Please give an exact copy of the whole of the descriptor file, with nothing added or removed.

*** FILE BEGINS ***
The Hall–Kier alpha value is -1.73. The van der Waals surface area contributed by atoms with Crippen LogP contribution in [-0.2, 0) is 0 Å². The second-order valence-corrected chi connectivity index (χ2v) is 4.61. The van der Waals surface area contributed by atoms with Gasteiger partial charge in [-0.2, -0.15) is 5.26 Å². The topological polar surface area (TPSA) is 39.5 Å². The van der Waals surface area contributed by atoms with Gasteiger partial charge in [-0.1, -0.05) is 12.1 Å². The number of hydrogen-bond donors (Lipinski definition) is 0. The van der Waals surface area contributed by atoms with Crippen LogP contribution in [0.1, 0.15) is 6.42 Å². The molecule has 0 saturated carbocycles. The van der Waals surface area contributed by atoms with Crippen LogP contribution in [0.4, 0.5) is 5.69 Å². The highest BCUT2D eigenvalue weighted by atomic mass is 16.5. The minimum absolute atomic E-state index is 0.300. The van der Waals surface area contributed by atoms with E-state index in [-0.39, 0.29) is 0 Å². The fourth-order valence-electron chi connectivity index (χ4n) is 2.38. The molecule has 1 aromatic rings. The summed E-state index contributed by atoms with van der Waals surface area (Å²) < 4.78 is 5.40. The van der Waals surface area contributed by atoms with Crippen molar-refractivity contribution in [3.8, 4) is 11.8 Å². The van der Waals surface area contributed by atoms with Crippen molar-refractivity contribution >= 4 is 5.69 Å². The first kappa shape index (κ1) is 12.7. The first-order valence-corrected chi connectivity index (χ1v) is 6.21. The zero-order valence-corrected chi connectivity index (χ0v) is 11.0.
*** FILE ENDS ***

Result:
The Hall–Kier alpha value is -1.73. The van der Waals surface area contributed by atoms with Crippen LogP contribution in [-0.2, 0) is 0 Å². The second-order valence-corrected chi connectivity index (χ2v) is 4.61. The van der Waals surface area contributed by atoms with Gasteiger partial charge in [-0.2, -0.15) is 5.26 Å². The topological polar surface area (TPSA) is 39.5 Å². The van der Waals surface area contributed by atoms with Gasteiger partial charge in [-0.1, -0.05) is 12.1 Å². The number of hydrogen-bond donors (Lipinski definition) is 0. The van der Waals surface area contributed by atoms with Crippen LogP contribution in [0.1, 0.15) is 6.42 Å². The molecule has 0 saturated carbocycles. The van der Waals surface area contributed by atoms with Crippen LogP contribution in [0.4, 0.5) is 5.69 Å². The highest BCUT2D eigenvalue weighted by atomic mass is 16.5. The minimum absolute atomic E-state index is 0.300. The van der Waals surface area contributed by atoms with E-state index in [-0.39, 0.29) is 0 Å². The fourth-order valence-electron chi connectivity index (χ4n) is 2.38. The molecule has 1 aromatic rings. The summed E-state index contributed by atoms with van der Waals surface area (Å²) < 4.78 is 5.40. The van der Waals surface area contributed by atoms with Crippen molar-refractivity contribution in [3.8, 4) is 11.8 Å². The van der Waals surface area contributed by atoms with Crippen molar-refractivity contribution >= 4 is 5.69 Å². The first kappa shape index (κ1) is 12.7. The first-order valence-corrected chi connectivity index (χ1v) is 6.21. The zero-order valence-corrected chi connectivity index (χ0v) is 11.0.